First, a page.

The story takes place in a world that is not ours. The plot focuses on characters and political strife and discord. There is usually an oppressive government and the main characters rebel.
Lloyd Alexander – Westmark Trilogy: Westmark, The Kestrel, The Beggar Queen
This is another winning series by Lloyd Alexander and a good introduction to political fantasy. Theo inadvertently broke a law and is on the run with a roguish doctor, his dwarf attendant and a street urchin of a girl. The country of Westmark is unstable with the king ill, the princess missing and a power hungry Chief Minister wreaking havoc. Alexander’s winkish humor is still present, plenty of action and wonderful characters. The series examines the morals of war – when war is justified and also the damages of war. The books are still available in paperback, hopefully will be available in ebook format.
Hilari Bell – The Farsala Trilogy: Fall of a Kingdom (originally published as Flame), Rise of a Hero, Forging the Sword
The Hrum have already conquered 28 countries before arriving in the peaceful country of Farsala. Three young people will play roles in the outcome of the impending war. Tones from Persian mythology color the series with reminders of the sweeping invasion of the Roman army. Hilari Bell’s writing is full of adventure, intrigue and military strategy. Excellent!
Elizabeth C. Bunce – Star Crossed, Liar’s Moon
CIP Summary: In a kingdom dominated by religious intolerance, sixteen-year-old Digger, a street thief, has always avoided attention, but when she learns that her friends are plotting against the throne she must decide whether to join them or turn them in.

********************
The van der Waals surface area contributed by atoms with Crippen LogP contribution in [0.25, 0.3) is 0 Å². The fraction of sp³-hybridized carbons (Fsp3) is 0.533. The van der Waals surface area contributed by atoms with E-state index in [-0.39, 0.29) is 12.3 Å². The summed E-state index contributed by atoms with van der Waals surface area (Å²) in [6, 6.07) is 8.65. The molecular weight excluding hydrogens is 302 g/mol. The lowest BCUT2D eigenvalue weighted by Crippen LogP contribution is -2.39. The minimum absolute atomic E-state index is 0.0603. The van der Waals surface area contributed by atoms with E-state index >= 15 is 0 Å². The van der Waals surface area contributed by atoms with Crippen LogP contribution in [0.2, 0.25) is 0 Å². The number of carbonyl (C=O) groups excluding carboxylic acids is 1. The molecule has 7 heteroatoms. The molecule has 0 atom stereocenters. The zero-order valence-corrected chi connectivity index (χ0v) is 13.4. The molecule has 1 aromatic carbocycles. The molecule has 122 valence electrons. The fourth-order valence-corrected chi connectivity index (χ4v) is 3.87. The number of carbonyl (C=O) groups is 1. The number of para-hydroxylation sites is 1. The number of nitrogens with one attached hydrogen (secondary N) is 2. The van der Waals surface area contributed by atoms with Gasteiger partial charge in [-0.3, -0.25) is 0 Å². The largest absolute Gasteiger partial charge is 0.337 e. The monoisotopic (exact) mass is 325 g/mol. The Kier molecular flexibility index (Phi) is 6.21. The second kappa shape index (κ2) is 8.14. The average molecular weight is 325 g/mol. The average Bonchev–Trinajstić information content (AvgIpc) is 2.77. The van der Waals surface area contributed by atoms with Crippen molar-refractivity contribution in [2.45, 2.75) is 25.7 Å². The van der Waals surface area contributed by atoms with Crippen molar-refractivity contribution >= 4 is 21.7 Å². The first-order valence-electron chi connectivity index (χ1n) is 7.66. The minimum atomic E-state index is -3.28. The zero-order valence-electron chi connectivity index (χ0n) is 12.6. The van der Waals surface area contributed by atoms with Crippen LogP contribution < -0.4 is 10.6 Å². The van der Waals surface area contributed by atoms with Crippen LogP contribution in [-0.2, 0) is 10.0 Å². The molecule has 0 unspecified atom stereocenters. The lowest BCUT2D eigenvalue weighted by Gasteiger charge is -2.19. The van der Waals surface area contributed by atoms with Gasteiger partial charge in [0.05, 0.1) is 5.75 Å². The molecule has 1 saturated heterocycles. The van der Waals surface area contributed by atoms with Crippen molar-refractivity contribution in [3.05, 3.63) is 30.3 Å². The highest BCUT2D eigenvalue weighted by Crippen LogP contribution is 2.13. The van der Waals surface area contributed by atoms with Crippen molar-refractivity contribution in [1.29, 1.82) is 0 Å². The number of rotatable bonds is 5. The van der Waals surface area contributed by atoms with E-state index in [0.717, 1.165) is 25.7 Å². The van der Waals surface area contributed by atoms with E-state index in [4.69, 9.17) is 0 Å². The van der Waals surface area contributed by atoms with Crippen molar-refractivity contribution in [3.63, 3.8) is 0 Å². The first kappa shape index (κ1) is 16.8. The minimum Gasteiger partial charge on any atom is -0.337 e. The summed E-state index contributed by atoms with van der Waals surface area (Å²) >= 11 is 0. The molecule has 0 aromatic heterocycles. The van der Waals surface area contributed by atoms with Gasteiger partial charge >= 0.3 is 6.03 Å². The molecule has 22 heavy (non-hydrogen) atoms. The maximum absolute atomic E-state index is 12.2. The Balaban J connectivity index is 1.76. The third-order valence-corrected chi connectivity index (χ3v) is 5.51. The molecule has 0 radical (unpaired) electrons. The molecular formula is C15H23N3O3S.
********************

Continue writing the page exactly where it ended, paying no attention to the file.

I sure could have used a map on the end papers to better follow the story. The lexicon of characters in the back is helpful. The author has created a rich and detailed world and it took a few chapters to get a handle on the different factions. However, once I got into the story, I engulfed the book. Celyn/Digger is a down to earth, street tough girl with a hazy past and is the perfect character to build this world around. I also enjoyed Prince Wierolf’s character – ah, the brave and dashing prince. Star Crossed is reminiscent of Whalen’s The Thief, the first book in one of my favorite political fantasy series. Best for avid political fantasy readers due to the many characters and factions.
Rae Carson – The Girl of Fire and Thorns
This could also be titled, The Girl with the Gem in her Navel. Every 100 years, God bestows a godstone (gem) in the navel of an infant chosen to do something magnificently heroic. Sure, that sounds a bit odd, but it works. I immediately liked the godstone-bearing princess. She is the second daughter of a king and finds herself betrothed and quickly married off on her 16th birthday, to a king that she has never met. She is a pawn in the political game. Both countries face the same adversary. Princess Elisa starts out rather overweight , apathetic, and not comfortable with her role as godstone bearer and not at all sure of her relationship with her handsome new husband. However, around every corner she finds her life and the lives of her friends, threatened. She rises to the challenge every time. Plenty of betrayals spice up the action-packed novel full of kidnapping, rebellion and fighting. This is the first in a planned trilogy and I will eagerly read them all!